4 Most Important Words for Church Communications

We all want to succeed. Charge ahead, break new ground, and take the world of digital ministry by storm. But saying four words more often will help us do that better and faster. They are not rules, but guidelines to approaching work in digital ministry.

This comes from someone who has worked with digital media since 1996. I also worked in an office environment since 1998. During my tenure in the space I made many mistakes. Here is some advice I picked up along the way.

No

I pray you are able to show success with digital ministries. The problem with success is that you will become everyone’s go-to person. You will hear more and more ideas. The requests for help will increase. But your email inbox will soon become a source of stress. Visits to your desk will often mean extra socializing and new projects. This could become quite problematic. You need time to talk with leadership and rank requests. At some point, you will need to tell people “no”. That is a good thing, because not everything can be a number one priority. Nor are they always the right approach.

My only caution is that this not become your default mode. Many times it is not a “no”, but rather a “not yet”. Take time to consider the problem the person wants to solve. Take some time to research a better approach. Their issue is likely valid, but you are the digital communications expert.

Help

Know your limits and ask for help when you need it. This could be asking for more time, people, or money. Research when necessary. Outsource work to a group of experts. Your leadership should be aware when you are having difficulty. Raising your hand for help shows you know your limitations. Plus it demonstrates your desire to get the job done right.

Please remember that this is not a replacement for humble confidence. Have faith in your abilities. You take classes, attend conferences, listen to podcasts, and/or read blogs (like this one!). Use that knowledge and be cautiously ambitious.

Why

My general rule of thumb is to ask why at least once. It is not a sign of disrespect. I question solutions when I do not understand the problem. Even when you are given a problem, it is wise to ask if it is the right problem to solve. This may give you more research work. But at least you determine if a ministry is getting the best digital solution.

As with my other points, I have a word of caution. Do not be obstinate with leadership. Question why you are doing something, not why you have to. There is a difference. It is not bad to want to understand the journey of a decision. This has the same pitfall as saying “no” all the time. You can appear to have a bad attitude. Speaking of attitudes…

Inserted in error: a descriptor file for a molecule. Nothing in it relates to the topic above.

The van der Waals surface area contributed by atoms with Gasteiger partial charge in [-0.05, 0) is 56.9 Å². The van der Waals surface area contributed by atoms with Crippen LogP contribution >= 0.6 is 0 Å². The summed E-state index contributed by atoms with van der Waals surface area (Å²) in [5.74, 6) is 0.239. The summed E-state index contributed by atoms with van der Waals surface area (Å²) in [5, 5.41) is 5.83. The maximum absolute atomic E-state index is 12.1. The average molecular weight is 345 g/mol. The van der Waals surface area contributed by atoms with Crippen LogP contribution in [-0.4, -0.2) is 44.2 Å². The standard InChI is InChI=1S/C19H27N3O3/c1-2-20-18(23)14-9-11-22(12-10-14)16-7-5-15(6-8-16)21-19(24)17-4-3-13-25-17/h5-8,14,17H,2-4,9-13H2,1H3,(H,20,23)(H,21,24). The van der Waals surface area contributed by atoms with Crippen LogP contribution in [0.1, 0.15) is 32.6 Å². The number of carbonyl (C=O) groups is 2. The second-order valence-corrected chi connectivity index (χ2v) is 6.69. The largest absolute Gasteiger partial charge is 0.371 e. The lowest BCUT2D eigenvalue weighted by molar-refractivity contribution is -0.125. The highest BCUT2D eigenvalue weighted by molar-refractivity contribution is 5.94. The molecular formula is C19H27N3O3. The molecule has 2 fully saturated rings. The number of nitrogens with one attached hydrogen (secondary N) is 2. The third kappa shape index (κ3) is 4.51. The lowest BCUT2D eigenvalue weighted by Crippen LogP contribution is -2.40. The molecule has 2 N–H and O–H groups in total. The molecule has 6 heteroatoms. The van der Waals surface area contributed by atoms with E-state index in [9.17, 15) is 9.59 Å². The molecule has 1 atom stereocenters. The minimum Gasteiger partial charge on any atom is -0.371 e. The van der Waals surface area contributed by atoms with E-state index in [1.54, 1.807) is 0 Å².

Great!

… or any other enthusiastic word. Approach your work and colleagues with a good attitude. Treat every day on the job like the gift that it is. You never know when it will be gone, or when you will need a favor. Take it from someone who has lost their job more than once. Be thankful for the opportunity to work. It is especially true since your job is to further the kingdom of God. Your good attitude is infectious and it will spread throughout your office. This is most important when you have tasks you are not font of. Spreading joy is not just for the digital space. Do it around your office and enjoy the benefits of a happy workplace.

Action Item

Consider the importance of these four words in your day-to-day activities. For greater impact, make a sign using these four words for your desk. Some of these words have caveats with them. There is a time and place for everything. But keep these in mind. In fact, I invite you to join me in prayer:

Heavenly Father, I ask that you grant me wisdom as I serve the church. Help me take on a workload that keeps me productive, but not overwhelmed. Grant me the courage to ask for help when I need it most. Teach me when I should ask why a task has been laid before me. And keep me in good spirits to lift up those around me. I ask this in your Son’s mighty name. Amen.

Photo courtesy of Thad Zajdowicz

Author: Stephen Morrissey

I have been making websites since 1996, and using social media since 2006. My current profession is designing user experiences for corporate software, websites, and mobile applications. I started sharing my knowledge with the world in 2011, about a year after a revival in my faith.

Leave a Reply